Patrick Springer, Published July 27 2011
Discontent owner not afraid of court battle over Moorhead drug paraphernalia ordinance
The difference over semantics could move to the courtroom if the city passes an ordinance to tighten its ban on drug paraphernalia.
In an interview with The Forum on Tuesday, the day after the Moorhead City Council gave preliminary approval to the ordinance, Tepley said he would prefer to come to an agreement with the city.
But he’s not afraid of a court battle, and has hired a lawyer who has successfully challenged Minnesota’s drug paraphernalia law.
“I’ll fight back,” he said. “I didn’t get to be successful by laying down.”
Tepley, who first got into the record business when he opened a Mother’s Records store with a partner in Moorhead in 1977, has worked only one job his entire life: driving a cab for a time when he was in college.
“I’ve been an entrepreneur all my life,” he said.
Tepley, who grew up in Pipestone, came to Fargo-Moorhead in the 1970s to study art at Minnesota State University Moorhead.
In the 1980s, Tepley broke from his partner and went into the record business with his brother. After nine months, to boost sales, he started selling assorted pipes and other smoking accoutrements.
He mostly quit selling music in 2005, except for selling vinyl records, as consumers embraced downloading songs from the Internet.
“In 2005, when the whole music industry collapsed, we almost went bankrupt,” he said.
Then, demand increased for glass pipes and ornate pipes, hookah tobacco, and other smoking alternatives.
Today, a fifth of Tepley’s Moorhead sales come from alternate tobacco or smoking herbs, he said, with more than half of his sales coming from pipes and other accessories.
“I can’t survive without selling smoking accessories,” Tepley told council members Monday.
Five or six stores in and near downtown Moorhead, mostly along Main Avenue, sell water pipes and other smoking accessories – a business sector that could be wiped out if the ordinance passes, Tepley said.
If that were to happen, he said, about 30 store employees would lose their jobs. Tepley said he deals with a dozen suppliers in Clay County, who also would take a hit.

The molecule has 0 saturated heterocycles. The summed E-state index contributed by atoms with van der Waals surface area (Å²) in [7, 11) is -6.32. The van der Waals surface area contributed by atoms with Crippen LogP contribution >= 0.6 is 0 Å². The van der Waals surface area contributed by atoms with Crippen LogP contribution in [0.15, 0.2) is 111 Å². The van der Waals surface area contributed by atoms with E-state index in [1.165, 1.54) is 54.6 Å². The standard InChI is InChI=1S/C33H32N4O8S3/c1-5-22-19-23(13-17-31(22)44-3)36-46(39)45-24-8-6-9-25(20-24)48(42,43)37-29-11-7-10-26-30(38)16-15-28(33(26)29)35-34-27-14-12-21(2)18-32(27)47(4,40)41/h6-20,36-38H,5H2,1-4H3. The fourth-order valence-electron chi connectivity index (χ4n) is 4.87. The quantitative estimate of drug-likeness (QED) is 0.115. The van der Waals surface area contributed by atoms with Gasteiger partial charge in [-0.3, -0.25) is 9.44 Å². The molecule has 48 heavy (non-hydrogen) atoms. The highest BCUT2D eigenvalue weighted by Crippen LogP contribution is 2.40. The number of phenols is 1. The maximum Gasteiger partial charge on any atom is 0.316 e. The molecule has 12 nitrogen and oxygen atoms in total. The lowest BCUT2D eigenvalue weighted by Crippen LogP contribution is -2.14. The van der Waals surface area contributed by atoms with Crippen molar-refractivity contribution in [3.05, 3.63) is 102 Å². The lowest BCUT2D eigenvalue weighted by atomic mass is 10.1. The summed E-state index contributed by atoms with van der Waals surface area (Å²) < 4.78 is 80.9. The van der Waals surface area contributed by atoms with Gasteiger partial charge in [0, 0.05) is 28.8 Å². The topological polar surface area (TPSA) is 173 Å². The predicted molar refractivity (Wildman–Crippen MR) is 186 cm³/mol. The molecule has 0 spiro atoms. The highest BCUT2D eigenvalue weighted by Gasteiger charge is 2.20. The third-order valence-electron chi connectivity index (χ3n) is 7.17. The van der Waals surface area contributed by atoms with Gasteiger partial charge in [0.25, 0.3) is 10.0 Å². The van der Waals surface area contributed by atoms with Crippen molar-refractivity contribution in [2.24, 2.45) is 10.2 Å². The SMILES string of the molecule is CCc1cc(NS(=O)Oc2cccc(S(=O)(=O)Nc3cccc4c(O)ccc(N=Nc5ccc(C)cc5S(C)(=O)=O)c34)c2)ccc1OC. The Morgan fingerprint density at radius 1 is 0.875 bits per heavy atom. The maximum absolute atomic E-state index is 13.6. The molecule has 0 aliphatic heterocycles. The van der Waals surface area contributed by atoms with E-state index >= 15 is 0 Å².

The pipes and other accessories have many legitimate uses, and only become drug paraphernalia when used illegally, he said.
“This industry is very different,” he said. “We sell collectible pieces. Some of these are worth hundreds of dollars.”
If the dispute lands in court, Tepley said he is confident he will be able to prove, given the scope of his inventory, that he is selling smoking accessories, not drug paraphernalia.
“Is it my intent to sell drug paraphernalia?” he asked. “No. I sell all sorts of things. I can prove that’s what I sell.”
In the past, Tepley said he has voluntarily withdrawn items from sale when asked by police. He said he stopped selling a smoking herb because police said kids were buying it and reselling it as marijuana.
In fact, he added, alternate smoking herbs have become a large market, he said. “They’re entirely legal, chemical free.”
Tepley and a lawyer who spoke on his behalf, Randall Tigue, say the more restrictive ordinance would penalize people whose smoking preferences don’t involve cigarettes or conventional pipes and tobacco.
In March, Tepley stopped selling what he calls herbal incense and what many call synthetic marijuana, a product that he said doubled his business before he stopped selling it.
Meanwhile, the demand for hookah tobacco is so strong that Tepley’s considering getting a distributor’s license and becoming a wholesale supplier.
Throughout his 35 years in business, Teply’s guiding philosophy, whether promoting concerts, selling records or peddling skateboards, has been satisfying a market.
“Everything,” he said, “has been on customer demand.”
Readers can reach Forum reporter Patrick Springer at (701) 241-5522